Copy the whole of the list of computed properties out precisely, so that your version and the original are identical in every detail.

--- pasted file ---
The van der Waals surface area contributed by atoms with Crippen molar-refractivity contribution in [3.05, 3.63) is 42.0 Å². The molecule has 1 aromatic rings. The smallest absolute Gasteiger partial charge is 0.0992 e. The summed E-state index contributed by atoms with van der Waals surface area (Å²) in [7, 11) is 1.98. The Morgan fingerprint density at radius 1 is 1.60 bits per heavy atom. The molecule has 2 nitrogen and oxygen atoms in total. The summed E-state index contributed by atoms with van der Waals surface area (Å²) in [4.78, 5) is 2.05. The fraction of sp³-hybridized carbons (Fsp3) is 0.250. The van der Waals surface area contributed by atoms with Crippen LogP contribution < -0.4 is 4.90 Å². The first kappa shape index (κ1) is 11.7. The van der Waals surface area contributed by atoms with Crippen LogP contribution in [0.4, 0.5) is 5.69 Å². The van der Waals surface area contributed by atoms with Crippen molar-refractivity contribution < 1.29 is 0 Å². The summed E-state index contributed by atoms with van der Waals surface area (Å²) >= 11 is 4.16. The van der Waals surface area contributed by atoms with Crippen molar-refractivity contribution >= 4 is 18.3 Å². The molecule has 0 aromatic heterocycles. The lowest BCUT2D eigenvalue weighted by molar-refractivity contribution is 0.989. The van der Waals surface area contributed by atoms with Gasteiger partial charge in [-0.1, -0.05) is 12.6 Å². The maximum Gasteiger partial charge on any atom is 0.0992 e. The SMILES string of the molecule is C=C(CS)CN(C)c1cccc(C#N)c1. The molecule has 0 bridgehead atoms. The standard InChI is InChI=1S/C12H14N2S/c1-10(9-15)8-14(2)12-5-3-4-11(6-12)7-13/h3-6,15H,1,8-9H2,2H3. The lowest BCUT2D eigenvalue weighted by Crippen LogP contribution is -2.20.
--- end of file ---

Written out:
The van der Waals surface area contributed by atoms with Crippen molar-refractivity contribution in [3.05, 3.63) is 42.0 Å². The molecule has 1 aromatic rings. The smallest absolute Gasteiger partial charge is 0.0992 e. The summed E-state index contributed by atoms with van der Waals surface area (Å²) in [7, 11) is 1.98. The Morgan fingerprint density at radius 1 is 1.60 bits per heavy atom. The molecule has 2 nitrogen and oxygen atoms in total. The summed E-state index contributed by atoms with van der Waals surface area (Å²) in [4.78, 5) is 2.05. The fraction of sp³-hybridized carbons (Fsp3) is 0.250. The van der Waals surface area contributed by atoms with Crippen LogP contribution < -0.4 is 4.90 Å². The first kappa shape index (κ1) is 11.7. The van der Waals surface area contributed by atoms with Crippen LogP contribution in [0.4, 0.5) is 5.69 Å². The van der Waals surface area contributed by atoms with Crippen molar-refractivity contribution < 1.29 is 0 Å². The summed E-state index contributed by atoms with van der Waals surface area (Å²) >= 11 is 4.16. The van der Waals surface area contributed by atoms with Crippen molar-refractivity contribution >= 4 is 18.3 Å². The molecule has 0 aromatic heterocycles. The lowest BCUT2D eigenvalue weighted by molar-refractivity contribution is 0.989. The van der Waals surface area contributed by atoms with Gasteiger partial charge in [-0.1, -0.05) is 12.6 Å². The maximum Gasteiger partial charge on any atom is 0.0992 e. The SMILES string of the molecule is C=C(CS)CN(C)c1cccc(C#N)c1. The molecule has 0 bridgehead atoms. The standard InChI is InChI=1S/C12H14N2S/c1-10(9-15)8-14(2)12-5-3-4-11(6-12)7-13/h3-6,15H,1,8-9H2,2H3. The lowest BCUT2D eigenvalue weighted by Crippen LogP contribution is -2.20.